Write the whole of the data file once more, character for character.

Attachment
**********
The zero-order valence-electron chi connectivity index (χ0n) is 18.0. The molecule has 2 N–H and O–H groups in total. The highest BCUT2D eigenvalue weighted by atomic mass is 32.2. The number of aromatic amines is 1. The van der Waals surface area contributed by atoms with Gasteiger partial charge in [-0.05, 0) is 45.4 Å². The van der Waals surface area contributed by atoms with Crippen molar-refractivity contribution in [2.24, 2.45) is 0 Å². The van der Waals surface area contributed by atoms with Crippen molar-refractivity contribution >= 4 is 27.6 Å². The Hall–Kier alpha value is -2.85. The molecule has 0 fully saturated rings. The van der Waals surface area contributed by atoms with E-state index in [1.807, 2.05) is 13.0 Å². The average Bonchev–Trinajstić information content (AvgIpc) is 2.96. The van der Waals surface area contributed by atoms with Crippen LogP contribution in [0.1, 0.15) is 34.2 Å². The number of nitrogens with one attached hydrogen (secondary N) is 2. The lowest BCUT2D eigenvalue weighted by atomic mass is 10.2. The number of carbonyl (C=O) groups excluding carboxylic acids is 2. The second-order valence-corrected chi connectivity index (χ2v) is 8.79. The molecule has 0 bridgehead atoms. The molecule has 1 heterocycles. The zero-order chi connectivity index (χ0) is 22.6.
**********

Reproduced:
The zero-order valence-electron chi connectivity index (χ0n) is 18.0. The molecule has 2 N–H and O–H groups in total. The highest BCUT2D eigenvalue weighted by atomic mass is 32.2. The number of aromatic amines is 1. The van der Waals surface area contributed by atoms with Gasteiger partial charge in [-0.05, 0) is 45.4 Å². The van der Waals surface area contributed by atoms with Crippen molar-refractivity contribution in [2.24, 2.45) is 0 Å². The van der Waals surface area contributed by atoms with Crippen molar-refractivity contribution >= 4 is 27.6 Å². The Hall–Kier alpha value is -2.85. The molecule has 0 fully saturated rings. The van der Waals surface area contributed by atoms with E-state index in [1.807, 2.05) is 13.0 Å². The average Bonchev–Trinajstić information content (AvgIpc) is 2.96. The van der Waals surface area contributed by atoms with Crippen LogP contribution in [0.1, 0.15) is 34.2 Å². The number of nitrogens with one attached hydrogen (secondary N) is 2. The lowest BCUT2D eigenvalue weighted by atomic mass is 10.2. The number of carbonyl (C=O) groups excluding carboxylic acids is 2. The second-order valence-corrected chi connectivity index (χ2v) is 8.79. The molecule has 0 bridgehead atoms. The molecule has 1 heterocycles. The zero-order chi connectivity index (χ0) is 22.6.